Wiltsie v. Board of Supervisors , 65 Cal.2d 314
DAVID H. WILTSIE et al., Petitioners, v. BOARD OF SUPERVISORS OF INYO COUNTY et al., Respondents.
Di Giorgio, Davis & Nairn, Vizzard, Baker, Sullivan & McFarland and Jere N. Sullivan for Petitioners.
Robert Loundagin, District Attorney, for Respondents.
Petitioners, electors of the County of Inyo, by mandate, seek to compel a redistricting of the five supervisorial districts of that county in such a manner that no district will have a population in excess of 23% nor less than 17% of the overall population of the county.
The record discloses the present population distribution between the districts, based on an estimated 1965 census, as follows:
[Tabular Material Omitted]
We recently held in Miller v. Board of Supervisors (1965) 63 Cal.2d 343 [46 Cal.Rptr. 617, 405 P.2d 857], relying on the provisions of section 25001 fn. 1 of the Government Code and more particularly on the constitutional mandate of the equal protection clause (see Reynolds v. Sims (1964) 377 U.S. 533 [12 L.Ed.2d 506, 84 S.Ct. 1362]; Lucas v. Forty- Fourth General Assembly of Colorado (1964) 377 U.S. 713 [12 L.Ed.2d 632, 84 S.Ct. 1472]), that there is a presumption of [65 Cal.2d 316] validity of the districting in a county of five districts, where no district contains more than 23 percent nor less than 17 percent of the overall population of the county. Such a standard would allow for a population ratio of 1.35 to 1 between the most and least populous districts. Earlier, and before the pronouncements of the United States Supreme Court in those cases cited herein, we approved a ratio of 2.2 to 1 in Monterey County. (Griffin v. Board of Supervisors (1960) 60 Cal.2d 751 [36 Cal.Rptr. 616, 388 P.2d 888].) However, the record in that case demonstrated, and this court so held, that a natural geographic division of population centers could be deemed to justify, under the equal protection clause, the deviation from population equality. We cautioned, however, at page 755: "It must be stressed ... that each case involving a problem of this type must be considered by itself upon the basis of all the facts and circumstances present with regard to the particular county, and our decision should not be read as indicating that a disparity of population such as that resulting from the ordinance will necessarily be sustained in other cases."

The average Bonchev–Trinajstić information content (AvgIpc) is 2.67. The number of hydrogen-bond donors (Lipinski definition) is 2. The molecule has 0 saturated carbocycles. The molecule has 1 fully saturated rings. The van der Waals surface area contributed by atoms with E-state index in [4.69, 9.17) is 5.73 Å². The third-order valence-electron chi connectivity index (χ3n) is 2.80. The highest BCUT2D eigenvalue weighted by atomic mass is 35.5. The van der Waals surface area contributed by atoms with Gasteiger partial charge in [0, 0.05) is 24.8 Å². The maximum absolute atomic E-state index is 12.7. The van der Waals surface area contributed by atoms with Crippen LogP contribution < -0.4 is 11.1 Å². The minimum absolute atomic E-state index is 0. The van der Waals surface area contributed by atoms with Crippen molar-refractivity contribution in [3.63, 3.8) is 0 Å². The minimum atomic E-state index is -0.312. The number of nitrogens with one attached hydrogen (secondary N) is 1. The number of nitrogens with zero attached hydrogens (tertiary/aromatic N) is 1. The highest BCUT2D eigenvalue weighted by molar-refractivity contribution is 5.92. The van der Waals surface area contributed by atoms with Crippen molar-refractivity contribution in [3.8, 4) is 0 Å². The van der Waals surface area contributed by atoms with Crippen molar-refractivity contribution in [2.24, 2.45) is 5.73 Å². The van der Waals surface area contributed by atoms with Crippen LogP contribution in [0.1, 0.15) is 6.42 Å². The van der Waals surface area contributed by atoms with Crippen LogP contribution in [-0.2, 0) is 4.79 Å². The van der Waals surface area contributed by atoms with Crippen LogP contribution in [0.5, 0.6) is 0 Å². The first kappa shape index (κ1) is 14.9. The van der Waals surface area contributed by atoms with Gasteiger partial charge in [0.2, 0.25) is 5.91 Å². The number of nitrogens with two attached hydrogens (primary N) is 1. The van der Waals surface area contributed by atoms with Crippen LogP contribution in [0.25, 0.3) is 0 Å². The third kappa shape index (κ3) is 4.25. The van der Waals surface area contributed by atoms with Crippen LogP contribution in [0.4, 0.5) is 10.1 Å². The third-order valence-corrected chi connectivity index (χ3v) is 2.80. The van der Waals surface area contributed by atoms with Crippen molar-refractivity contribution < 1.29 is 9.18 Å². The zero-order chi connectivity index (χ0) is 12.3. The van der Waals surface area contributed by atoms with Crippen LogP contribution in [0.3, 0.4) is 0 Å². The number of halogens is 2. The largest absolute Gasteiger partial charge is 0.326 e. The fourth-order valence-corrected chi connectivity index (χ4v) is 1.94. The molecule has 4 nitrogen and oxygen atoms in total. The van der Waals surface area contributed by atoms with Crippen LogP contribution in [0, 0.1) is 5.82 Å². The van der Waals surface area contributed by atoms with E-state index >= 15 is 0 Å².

In the instant case the population ratio between the most and least populous districts appears to be 3.46 to 1. It further appears from a meager record before us that the population of Inyo County is concentrated in Owens Valley in the towns of Lone Pine at the southern end of the valley and Independence, Big Pine and Bishop proceeding in a northerly direction. On both the eastern and western sides of the valley are extensive national forest preserves. A large area of the county to the south of Owens Valley lies within the Naval Ordinance Test Station, and approximately a third of the county, in the southeastern portion, is in the Death Valley National Monument.
The foregoing does not necessarily require that a population distribution within presumptive limits cannot reasonably be achieved. No suggestion has been made that there are any natural barriers throughout the length of Owens Valley which would compel any particular division of it.  The only claimed natural barriers in the county are the Panamint Mountain Range and Death Valley. Such barriers isolate only relatively small portions of the population and, significantly, those isolated areas and barriers all lie entirely within the least populous Fifth District. In such circumstances those barriers obviously annot be deemed to require a particular division between districts, nor do they post any burden in expanding the Fifth District with the end in view of increasing its relative population. In general terms the Fifth District [65 Cal.2d 317] lies along the eastern and southern borders of the county; the Fourth District, containing Lone Pine, lies immediately to the north; the Third District, containing Independence and Big Pine, lies next to the north, and the Second and First Districts follow respectively to the north. The First, Second and Third Districts all contain portions of the Bishop area. As indicated, the districts become more populous proceeding from the south to the north, with the main population center at Bishop near the northern border.